The European Bank for Reconstruction and Development (EBRD) said on Friday that its investments in Armenia, mostly channeled into the private sector, reached a record high of $140 million last year.
The London-based institution supporting economic reforms in former Communist states said it financed 14 business projects implemented in various sectors of the Armenian economy.
The EBRD thus accounted for a considerable part of foreign direct investment (FDI) attracted by the South Caucasus country in 2015. The Armenian government recorded $263 million in FDI inflows in January-September.
In a statement circulated by its Yerevan office, the bank described the record-high figure as a “clear indication of both the investment opportunities in the country and strong demand for EBRD funding.” “The EBRD’s ability to attract increasing financial resources to Armenia is testament to the bankability of our clients and the overall investment climate in Armenia,” the head of the office, Mark Davis, was quoted as saying.
“While 2016 is likely to be a challenging year, I see a number of new opportunities in Armenia to add to our client base, and several deal prospects are already maturing,” added Davis. “Overall I am optimistic, especially about capital market development and the emergence of more private equity investment activity.”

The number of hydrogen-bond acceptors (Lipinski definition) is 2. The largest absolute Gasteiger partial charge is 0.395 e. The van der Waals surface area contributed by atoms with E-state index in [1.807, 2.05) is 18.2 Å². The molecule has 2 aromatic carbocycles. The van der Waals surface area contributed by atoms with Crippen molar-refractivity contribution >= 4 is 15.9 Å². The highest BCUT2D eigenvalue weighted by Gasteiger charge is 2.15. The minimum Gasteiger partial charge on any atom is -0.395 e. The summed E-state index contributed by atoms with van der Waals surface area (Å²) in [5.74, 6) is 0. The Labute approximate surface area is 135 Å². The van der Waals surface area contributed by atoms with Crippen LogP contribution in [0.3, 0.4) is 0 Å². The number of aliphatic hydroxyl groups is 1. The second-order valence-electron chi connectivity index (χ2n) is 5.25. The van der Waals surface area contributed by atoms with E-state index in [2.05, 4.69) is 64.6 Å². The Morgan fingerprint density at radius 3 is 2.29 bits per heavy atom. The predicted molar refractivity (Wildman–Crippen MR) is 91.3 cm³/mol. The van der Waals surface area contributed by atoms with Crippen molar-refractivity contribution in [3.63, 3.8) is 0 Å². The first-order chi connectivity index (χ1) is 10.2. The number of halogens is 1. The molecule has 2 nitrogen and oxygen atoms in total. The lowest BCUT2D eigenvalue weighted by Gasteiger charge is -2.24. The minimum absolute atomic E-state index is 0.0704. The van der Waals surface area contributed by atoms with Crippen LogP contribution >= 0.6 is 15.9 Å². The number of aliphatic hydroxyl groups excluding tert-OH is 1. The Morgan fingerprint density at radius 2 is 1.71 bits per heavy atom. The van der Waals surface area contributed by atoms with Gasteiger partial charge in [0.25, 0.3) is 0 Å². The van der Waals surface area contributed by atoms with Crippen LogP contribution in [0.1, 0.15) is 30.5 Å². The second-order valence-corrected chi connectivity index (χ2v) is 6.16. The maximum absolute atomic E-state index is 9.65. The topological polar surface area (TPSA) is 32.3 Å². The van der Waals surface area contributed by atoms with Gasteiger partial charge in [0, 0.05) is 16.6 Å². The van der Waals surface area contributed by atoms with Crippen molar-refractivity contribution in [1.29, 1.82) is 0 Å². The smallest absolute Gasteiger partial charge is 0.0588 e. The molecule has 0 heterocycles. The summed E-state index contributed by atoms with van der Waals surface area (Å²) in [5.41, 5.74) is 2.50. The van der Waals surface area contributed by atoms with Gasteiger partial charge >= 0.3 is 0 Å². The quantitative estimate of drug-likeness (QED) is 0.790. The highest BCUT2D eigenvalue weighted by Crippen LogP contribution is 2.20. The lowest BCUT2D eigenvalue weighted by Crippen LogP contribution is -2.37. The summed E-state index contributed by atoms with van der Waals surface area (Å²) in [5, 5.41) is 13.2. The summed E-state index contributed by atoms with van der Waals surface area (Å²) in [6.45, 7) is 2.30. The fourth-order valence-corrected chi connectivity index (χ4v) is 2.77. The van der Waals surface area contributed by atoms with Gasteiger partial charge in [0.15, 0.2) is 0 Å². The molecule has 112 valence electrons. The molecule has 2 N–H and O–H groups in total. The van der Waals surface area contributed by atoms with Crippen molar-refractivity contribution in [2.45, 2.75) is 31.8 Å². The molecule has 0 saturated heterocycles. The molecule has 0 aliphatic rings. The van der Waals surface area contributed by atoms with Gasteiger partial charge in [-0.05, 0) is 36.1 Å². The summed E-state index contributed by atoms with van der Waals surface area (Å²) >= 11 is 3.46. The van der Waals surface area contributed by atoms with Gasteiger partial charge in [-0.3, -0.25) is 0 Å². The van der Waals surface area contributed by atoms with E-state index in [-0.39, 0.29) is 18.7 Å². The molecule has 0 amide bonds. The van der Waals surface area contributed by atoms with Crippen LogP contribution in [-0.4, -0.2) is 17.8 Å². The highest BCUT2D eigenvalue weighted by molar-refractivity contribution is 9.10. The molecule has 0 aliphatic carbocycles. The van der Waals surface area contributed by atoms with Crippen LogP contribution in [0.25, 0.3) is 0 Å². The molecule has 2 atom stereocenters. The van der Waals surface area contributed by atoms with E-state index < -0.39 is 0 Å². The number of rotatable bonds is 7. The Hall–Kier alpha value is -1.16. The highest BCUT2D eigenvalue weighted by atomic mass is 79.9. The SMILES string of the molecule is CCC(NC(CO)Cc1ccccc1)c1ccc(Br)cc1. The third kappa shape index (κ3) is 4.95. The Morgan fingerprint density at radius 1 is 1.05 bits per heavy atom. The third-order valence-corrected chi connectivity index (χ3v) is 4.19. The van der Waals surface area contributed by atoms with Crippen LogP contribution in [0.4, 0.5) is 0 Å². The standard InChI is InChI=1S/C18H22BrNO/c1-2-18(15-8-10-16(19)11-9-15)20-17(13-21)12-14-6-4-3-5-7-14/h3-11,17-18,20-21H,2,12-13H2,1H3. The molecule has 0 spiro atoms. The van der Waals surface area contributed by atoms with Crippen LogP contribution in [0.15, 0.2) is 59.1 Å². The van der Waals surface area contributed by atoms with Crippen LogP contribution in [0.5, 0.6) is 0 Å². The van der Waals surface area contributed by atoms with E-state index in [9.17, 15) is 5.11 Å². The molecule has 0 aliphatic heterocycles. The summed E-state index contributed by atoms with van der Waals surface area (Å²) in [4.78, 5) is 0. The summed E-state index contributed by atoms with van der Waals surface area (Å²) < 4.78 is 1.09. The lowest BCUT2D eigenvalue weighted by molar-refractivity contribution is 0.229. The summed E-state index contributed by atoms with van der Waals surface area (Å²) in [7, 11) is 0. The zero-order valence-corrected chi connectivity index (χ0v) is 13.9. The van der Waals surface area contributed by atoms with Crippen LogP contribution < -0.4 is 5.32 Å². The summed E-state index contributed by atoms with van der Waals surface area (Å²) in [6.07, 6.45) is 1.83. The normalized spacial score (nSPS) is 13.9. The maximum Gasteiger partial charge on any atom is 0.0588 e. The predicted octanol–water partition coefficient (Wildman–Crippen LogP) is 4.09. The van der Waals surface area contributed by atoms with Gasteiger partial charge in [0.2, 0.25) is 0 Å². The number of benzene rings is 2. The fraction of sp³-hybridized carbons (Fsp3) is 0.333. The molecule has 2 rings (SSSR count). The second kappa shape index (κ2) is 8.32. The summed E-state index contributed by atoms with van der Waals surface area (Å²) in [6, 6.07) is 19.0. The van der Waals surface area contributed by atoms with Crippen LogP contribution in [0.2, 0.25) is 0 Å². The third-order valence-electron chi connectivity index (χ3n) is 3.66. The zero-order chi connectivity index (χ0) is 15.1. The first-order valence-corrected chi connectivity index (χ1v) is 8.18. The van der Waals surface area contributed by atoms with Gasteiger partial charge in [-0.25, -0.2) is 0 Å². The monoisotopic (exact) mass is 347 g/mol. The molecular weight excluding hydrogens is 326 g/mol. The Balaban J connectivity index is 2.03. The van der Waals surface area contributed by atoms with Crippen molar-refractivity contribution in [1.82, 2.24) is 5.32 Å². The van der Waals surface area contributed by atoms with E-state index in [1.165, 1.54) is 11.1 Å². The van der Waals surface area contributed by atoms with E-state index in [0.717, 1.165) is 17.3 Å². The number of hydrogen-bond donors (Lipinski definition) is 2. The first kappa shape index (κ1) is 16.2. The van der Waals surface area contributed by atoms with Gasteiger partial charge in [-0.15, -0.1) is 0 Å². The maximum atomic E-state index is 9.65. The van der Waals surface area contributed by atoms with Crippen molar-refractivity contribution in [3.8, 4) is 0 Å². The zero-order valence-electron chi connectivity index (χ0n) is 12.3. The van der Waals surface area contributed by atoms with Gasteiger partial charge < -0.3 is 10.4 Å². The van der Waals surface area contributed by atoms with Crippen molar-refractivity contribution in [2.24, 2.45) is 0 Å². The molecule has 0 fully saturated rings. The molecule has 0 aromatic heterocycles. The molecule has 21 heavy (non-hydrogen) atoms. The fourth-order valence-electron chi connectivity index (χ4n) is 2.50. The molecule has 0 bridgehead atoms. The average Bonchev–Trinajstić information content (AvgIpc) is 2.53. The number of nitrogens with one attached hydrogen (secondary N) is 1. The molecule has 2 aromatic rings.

The EBRD has invested a total of $1.13 billion in about 150 projects in Armenia ever since it began operating in the country in 1992. Nearly 90 percent of those investments have gone into the private sector, largely taking the form of minority stake purchases in local banks and other firms as well as foreign corporations setting up shop in the country.
As recently as on December 10, the EBRD paid just over $20 million for a 22.7 percent share in Armenia’s Inecobank. The deal was tied to Inecobank’s acquisition of ProCredit Bank Armenia. The two banks have thousands of small and medium-sized businesses among their clients. Their merger meant a further consolidation of the Armenian banking sector strongly supported by the EBRD.
Local commercial banks have absorbed nearly half of the EBRD’s total investments in Armenia. The EBRD has also invested in the country’s energy, agribusiness, mining and transport sections as well as public infrastructure.
On December 11, the EBRD announced the release of a $9 million loan for the construction of a solid waste landfill in Yerevan meeting European Union standards. The project also received about $18 million in funding from the EU.